All Akeela rehab program components are licensed by the Alaska Division of Behavioral Health. The center employs physicians, psychology and counseling professionals, social workers, and case managers.
ACCOMMODATIONS & AMENITIES
Akeela House Recovery Center has 48 beds for inpatient adults, the majority of whom have co-occurring disorders. This long-term residential therapeutic community is co-ed. No other details about living conditions are available at this time.
WHAT ALUMNI SAY
The two reviews of Akeela submitted to Rehabs.com by alumni to date provided moderately favorable impressions. On the positive end, Michael A. achieved sobriety, writing: “I am Clean with no controlled substances in my life… I thank you with ally heart that today I know that It Works, It really works if you work it."
However, the other alum had more mixed opinions. Although offering four stars for treatment effectiveness, they gave three stars for affordability, connectivity and visitor policies, facility cleanliness and upkeep, and family participation, as well as two stars for counseling options, holistic offerings, likelihood to recommend, and staff experience and training. “I liked the location but there was a Lack of strong leaders," they wrote. "The facility was nice but the employees were not organized nor did I feel like they were professional.”
Reviewers on secondary sites provided highly positive opinions about Akeela to date: a three-star and perfect five-star rating on Google, and an average rating of 4.3 stars based on 12 reviews on Facebook, where the organization can manage its page. 
Positive reviewers (alumni, loved ones) frequently wrote that they had learned a lot at Akeela and treatment improved their lives, such as Joanna on Facebook: "I love the Akeela program. It has taught me many positive and healthy ways of living and ways to cope with life.”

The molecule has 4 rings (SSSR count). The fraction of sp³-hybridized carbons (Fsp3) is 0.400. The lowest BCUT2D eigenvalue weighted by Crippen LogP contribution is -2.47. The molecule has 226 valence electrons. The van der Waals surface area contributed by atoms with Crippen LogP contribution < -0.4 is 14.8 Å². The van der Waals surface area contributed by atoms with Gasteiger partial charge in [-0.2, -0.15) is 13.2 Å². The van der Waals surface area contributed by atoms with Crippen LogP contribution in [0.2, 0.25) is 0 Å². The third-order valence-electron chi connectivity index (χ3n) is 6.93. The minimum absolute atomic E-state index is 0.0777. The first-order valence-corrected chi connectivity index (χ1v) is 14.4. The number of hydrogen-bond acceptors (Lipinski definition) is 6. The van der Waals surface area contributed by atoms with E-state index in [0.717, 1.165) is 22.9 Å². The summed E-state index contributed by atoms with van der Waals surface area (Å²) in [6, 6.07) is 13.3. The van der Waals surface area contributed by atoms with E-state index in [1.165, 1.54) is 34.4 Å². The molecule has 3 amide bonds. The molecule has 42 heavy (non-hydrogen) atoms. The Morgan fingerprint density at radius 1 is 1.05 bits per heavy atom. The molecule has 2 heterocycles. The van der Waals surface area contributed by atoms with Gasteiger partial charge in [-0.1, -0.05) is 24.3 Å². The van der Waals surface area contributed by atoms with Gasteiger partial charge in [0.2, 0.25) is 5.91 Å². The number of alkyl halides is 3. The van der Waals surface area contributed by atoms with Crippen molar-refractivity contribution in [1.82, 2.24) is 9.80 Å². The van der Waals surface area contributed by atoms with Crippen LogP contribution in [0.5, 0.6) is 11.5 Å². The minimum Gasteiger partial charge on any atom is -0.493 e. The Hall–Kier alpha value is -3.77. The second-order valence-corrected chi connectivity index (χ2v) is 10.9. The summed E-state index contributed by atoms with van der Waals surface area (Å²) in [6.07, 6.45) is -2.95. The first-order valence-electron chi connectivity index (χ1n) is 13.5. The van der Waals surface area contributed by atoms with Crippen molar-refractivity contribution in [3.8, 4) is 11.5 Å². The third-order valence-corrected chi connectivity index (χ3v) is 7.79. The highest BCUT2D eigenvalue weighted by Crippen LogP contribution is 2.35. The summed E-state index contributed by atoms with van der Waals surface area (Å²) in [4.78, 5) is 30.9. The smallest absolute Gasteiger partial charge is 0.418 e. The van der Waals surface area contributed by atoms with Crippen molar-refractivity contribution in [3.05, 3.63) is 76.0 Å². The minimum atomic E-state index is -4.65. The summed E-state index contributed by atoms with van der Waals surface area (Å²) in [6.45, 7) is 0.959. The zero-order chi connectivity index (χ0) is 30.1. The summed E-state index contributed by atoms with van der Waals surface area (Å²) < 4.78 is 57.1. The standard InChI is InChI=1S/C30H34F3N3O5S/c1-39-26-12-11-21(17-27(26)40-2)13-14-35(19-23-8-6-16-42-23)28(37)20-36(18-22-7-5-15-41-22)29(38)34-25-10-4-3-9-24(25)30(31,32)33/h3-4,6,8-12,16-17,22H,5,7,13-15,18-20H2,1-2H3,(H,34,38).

WHAT STAFF SAY
A staff member polled by Rehabs.com to date provided mainly favorable feedback. This anonymous employee awarded the center perfect five stars for its overall treatment, as well as four out of five stars for both its leadership and willingness to put clients’ interests first. They praised the center’s cultural diversity and full spectrum of services, but wrote: “Weaknesses included some of the staff.” They also had some concerns about the care provided at Akeela, but were unwilling to disclose what they were.
On secondary review sites, staff reviews to date were mixed: 3.5 out of five stars based on 16 reviews on Indeed.  Positive comments concerned pleasant conditions and gratifying work, expressed by various reviewers as “a fast paced, collaborative and creative workplace,” “great program with a great mission,” and by one in particular who wrote: “Akeela is the premier provider of substance use disorder treatment in the state of Alaska.” Negative opinions were based on problematic management, poor communication and accountability, difficult clientele, and lack of job security based on grant-dependent programs.
Almost half of the center’s residential beds are funded by the state and other agencies. The center accepts Medicaid, private insurance, and self pay.
Published on August 2018